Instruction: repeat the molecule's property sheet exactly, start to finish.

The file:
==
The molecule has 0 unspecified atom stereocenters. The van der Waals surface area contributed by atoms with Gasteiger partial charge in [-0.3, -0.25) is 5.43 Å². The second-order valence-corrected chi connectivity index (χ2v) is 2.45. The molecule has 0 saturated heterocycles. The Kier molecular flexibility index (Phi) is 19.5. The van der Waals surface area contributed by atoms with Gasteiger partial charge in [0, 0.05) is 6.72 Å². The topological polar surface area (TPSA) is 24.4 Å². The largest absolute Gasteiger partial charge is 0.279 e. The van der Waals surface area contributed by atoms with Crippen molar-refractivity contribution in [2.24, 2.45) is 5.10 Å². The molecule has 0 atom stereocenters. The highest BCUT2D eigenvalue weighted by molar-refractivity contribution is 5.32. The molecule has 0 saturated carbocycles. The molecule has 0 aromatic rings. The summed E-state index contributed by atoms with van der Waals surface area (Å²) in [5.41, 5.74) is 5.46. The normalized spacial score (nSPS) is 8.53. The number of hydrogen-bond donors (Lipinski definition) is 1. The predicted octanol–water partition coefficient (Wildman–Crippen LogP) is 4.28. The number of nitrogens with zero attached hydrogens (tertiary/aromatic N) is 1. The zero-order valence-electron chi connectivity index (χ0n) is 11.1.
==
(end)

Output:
The molecule has 0 unspecified atom stereocenters. The van der Waals surface area contributed by atoms with Gasteiger partial charge in [-0.3, -0.25) is 5.43 Å². The second-order valence-corrected chi connectivity index (χ2v) is 2.45. The molecule has 0 saturated heterocycles. The Kier molecular flexibility index (Phi) is 19.5. The van der Waals surface area contributed by atoms with Gasteiger partial charge in [0, 0.05) is 6.72 Å². The topological polar surface area (TPSA) is 24.4 Å². The largest absolute Gasteiger partial charge is 0.279 e. The van der Waals surface area contributed by atoms with Crippen molar-refractivity contribution in [2.24, 2.45) is 5.10 Å². The molecule has 0 atom stereocenters. The highest BCUT2D eigenvalue weighted by molar-refractivity contribution is 5.32. The molecule has 0 saturated carbocycles. The molecule has 0 aromatic rings. The summed E-state index contributed by atoms with van der Waals surface area (Å²) in [5.41, 5.74) is 5.46. The normalized spacial score (nSPS) is 8.53. The number of hydrogen-bond donors (Lipinski definition) is 1. The predicted octanol–water partition coefficient (Wildman–Crippen LogP) is 4.28. The number of nitrogens with zero attached hydrogens (tertiary/aromatic N) is 1. The zero-order valence-electron chi connectivity index (χ0n) is 11.1.